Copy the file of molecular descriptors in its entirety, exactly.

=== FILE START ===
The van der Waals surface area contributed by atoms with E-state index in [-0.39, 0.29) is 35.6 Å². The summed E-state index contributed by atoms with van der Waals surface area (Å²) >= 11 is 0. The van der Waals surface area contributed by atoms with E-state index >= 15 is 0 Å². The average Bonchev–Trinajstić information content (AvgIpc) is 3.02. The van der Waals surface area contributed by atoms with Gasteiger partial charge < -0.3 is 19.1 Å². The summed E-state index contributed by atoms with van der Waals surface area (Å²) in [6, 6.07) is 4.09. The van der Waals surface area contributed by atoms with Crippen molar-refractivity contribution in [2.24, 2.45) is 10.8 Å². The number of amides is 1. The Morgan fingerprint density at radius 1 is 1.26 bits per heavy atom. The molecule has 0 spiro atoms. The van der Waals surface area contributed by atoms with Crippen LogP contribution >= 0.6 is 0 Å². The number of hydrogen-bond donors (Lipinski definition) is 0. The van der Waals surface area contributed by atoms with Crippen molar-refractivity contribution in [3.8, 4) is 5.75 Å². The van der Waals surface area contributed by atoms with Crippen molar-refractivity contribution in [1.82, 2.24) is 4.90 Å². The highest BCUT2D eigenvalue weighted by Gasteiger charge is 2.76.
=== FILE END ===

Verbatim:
The van der Waals surface area contributed by atoms with E-state index in [-0.39, 0.29) is 35.6 Å². The summed E-state index contributed by atoms with van der Waals surface area (Å²) >= 11 is 0. The van der Waals surface area contributed by atoms with E-state index >= 15 is 0 Å². The average Bonchev–Trinajstić information content (AvgIpc) is 3.02. The van der Waals surface area contributed by atoms with Gasteiger partial charge < -0.3 is 19.1 Å². The summed E-state index contributed by atoms with van der Waals surface area (Å²) in [6, 6.07) is 4.09. The van der Waals surface area contributed by atoms with Crippen molar-refractivity contribution in [2.24, 2.45) is 10.8 Å². The number of amides is 1. The Morgan fingerprint density at radius 1 is 1.26 bits per heavy atom. The molecule has 0 spiro atoms. The van der Waals surface area contributed by atoms with Crippen LogP contribution >= 0.6 is 0 Å². The number of hydrogen-bond donors (Lipinski definition) is 0. The van der Waals surface area contributed by atoms with Crippen molar-refractivity contribution in [3.8, 4) is 5.75 Å². The van der Waals surface area contributed by atoms with Crippen molar-refractivity contribution in [1.82, 2.24) is 4.90 Å². The highest BCUT2D eigenvalue weighted by Gasteiger charge is 2.76.